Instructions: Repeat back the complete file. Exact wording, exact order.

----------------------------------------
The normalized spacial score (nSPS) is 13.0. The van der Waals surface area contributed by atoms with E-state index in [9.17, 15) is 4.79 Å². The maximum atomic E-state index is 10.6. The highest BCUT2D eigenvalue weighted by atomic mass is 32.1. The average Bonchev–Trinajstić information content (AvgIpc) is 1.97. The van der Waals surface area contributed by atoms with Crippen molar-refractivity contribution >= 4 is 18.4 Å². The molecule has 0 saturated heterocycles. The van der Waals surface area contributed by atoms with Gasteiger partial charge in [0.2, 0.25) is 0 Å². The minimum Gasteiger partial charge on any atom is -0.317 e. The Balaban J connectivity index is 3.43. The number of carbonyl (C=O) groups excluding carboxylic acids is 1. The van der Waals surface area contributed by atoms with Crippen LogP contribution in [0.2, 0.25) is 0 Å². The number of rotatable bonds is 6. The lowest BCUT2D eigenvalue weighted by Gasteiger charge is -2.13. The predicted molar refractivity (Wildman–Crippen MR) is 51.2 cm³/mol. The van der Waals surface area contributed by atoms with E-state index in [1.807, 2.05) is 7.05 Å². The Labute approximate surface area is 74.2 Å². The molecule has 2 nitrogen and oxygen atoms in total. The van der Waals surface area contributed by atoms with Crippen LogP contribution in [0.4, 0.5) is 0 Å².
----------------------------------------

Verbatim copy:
The normalized spacial score (nSPS) is 13.0. The van der Waals surface area contributed by atoms with E-state index in [9.17, 15) is 4.79 Å². The maximum atomic E-state index is 10.6. The highest BCUT2D eigenvalue weighted by atomic mass is 32.1. The average Bonchev–Trinajstić information content (AvgIpc) is 1.97. The van der Waals surface area contributed by atoms with Crippen molar-refractivity contribution >= 4 is 18.4 Å². The molecule has 0 saturated heterocycles. The van der Waals surface area contributed by atoms with Gasteiger partial charge in [0.2, 0.25) is 0 Å². The minimum Gasteiger partial charge on any atom is -0.317 e. The Balaban J connectivity index is 3.43. The number of carbonyl (C=O) groups excluding carboxylic acids is 1. The van der Waals surface area contributed by atoms with Crippen LogP contribution in [0.2, 0.25) is 0 Å². The number of rotatable bonds is 6. The lowest BCUT2D eigenvalue weighted by Gasteiger charge is -2.13. The predicted molar refractivity (Wildman–Crippen MR) is 51.2 cm³/mol. The van der Waals surface area contributed by atoms with E-state index in [1.807, 2.05) is 7.05 Å². The Labute approximate surface area is 74.2 Å². The molecule has 2 nitrogen and oxygen atoms in total. The van der Waals surface area contributed by atoms with Crippen LogP contribution in [0.4, 0.5) is 0 Å².